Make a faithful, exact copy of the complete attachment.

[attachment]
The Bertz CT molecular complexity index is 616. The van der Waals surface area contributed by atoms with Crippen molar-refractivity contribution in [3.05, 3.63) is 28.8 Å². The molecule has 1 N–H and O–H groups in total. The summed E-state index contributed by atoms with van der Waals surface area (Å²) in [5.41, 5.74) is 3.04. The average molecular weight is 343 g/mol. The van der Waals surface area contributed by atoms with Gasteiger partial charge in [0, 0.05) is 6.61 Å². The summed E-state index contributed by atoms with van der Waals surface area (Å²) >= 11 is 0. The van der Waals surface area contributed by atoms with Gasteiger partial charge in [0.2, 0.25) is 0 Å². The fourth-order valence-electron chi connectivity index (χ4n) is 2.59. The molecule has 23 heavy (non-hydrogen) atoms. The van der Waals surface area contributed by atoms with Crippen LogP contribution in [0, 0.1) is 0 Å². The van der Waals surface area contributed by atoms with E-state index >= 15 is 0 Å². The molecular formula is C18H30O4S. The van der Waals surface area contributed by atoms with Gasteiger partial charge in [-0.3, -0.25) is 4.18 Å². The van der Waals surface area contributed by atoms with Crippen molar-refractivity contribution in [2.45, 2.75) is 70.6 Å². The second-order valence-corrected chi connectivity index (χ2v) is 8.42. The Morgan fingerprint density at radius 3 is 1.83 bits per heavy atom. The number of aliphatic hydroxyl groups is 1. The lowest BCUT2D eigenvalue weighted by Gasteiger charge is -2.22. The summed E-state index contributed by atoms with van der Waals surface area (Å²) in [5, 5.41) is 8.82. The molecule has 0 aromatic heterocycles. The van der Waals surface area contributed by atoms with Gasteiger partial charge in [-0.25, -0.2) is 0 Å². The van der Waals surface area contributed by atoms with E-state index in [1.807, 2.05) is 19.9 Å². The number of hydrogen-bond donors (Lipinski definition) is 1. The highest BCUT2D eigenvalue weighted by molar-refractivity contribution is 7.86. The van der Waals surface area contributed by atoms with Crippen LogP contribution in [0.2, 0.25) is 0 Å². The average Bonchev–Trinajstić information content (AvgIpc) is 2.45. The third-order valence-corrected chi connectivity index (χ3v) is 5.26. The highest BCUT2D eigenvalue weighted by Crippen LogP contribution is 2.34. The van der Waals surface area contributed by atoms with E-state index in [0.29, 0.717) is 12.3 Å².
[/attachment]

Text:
The Bertz CT molecular complexity index is 616. The van der Waals surface area contributed by atoms with Crippen molar-refractivity contribution in [3.05, 3.63) is 28.8 Å². The molecule has 1 N–H and O–H groups in total. The summed E-state index contributed by atoms with van der Waals surface area (Å²) in [5.41, 5.74) is 3.04. The average molecular weight is 343 g/mol. The van der Waals surface area contributed by atoms with Gasteiger partial charge in [0, 0.05) is 6.61 Å². The summed E-state index contributed by atoms with van der Waals surface area (Å²) >= 11 is 0. The van der Waals surface area contributed by atoms with Gasteiger partial charge in [0.2, 0.25) is 0 Å². The fourth-order valence-electron chi connectivity index (χ4n) is 2.59. The molecule has 23 heavy (non-hydrogen) atoms. The van der Waals surface area contributed by atoms with Crippen LogP contribution in [0, 0.1) is 0 Å². The van der Waals surface area contributed by atoms with E-state index >= 15 is 0 Å². The molecular formula is C18H30O4S. The van der Waals surface area contributed by atoms with Gasteiger partial charge in [-0.3, -0.25) is 4.18 Å². The van der Waals surface area contributed by atoms with Crippen molar-refractivity contribution in [2.45, 2.75) is 70.6 Å². The second-order valence-corrected chi connectivity index (χ2v) is 8.42. The Morgan fingerprint density at radius 3 is 1.83 bits per heavy atom. The number of aliphatic hydroxyl groups is 1. The lowest BCUT2D eigenvalue weighted by Gasteiger charge is -2.22. The summed E-state index contributed by atoms with van der Waals surface area (Å²) in [5, 5.41) is 8.82. The molecule has 0 aromatic heterocycles. The van der Waals surface area contributed by atoms with Gasteiger partial charge in [-0.25, -0.2) is 0 Å². The van der Waals surface area contributed by atoms with E-state index in [1.807, 2.05) is 19.9 Å². The number of hydrogen-bond donors (Lipinski definition) is 1. The highest BCUT2D eigenvalue weighted by molar-refractivity contribution is 7.86. The van der Waals surface area contributed by atoms with Crippen LogP contribution in [0.2, 0.25) is 0 Å². The average Bonchev–Trinajstić information content (AvgIpc) is 2.45. The third-order valence-corrected chi connectivity index (χ3v) is 5.26. The highest BCUT2D eigenvalue weighted by Crippen LogP contribution is 2.34. The van der Waals surface area contributed by atoms with E-state index in [0.29, 0.717) is 12.3 Å².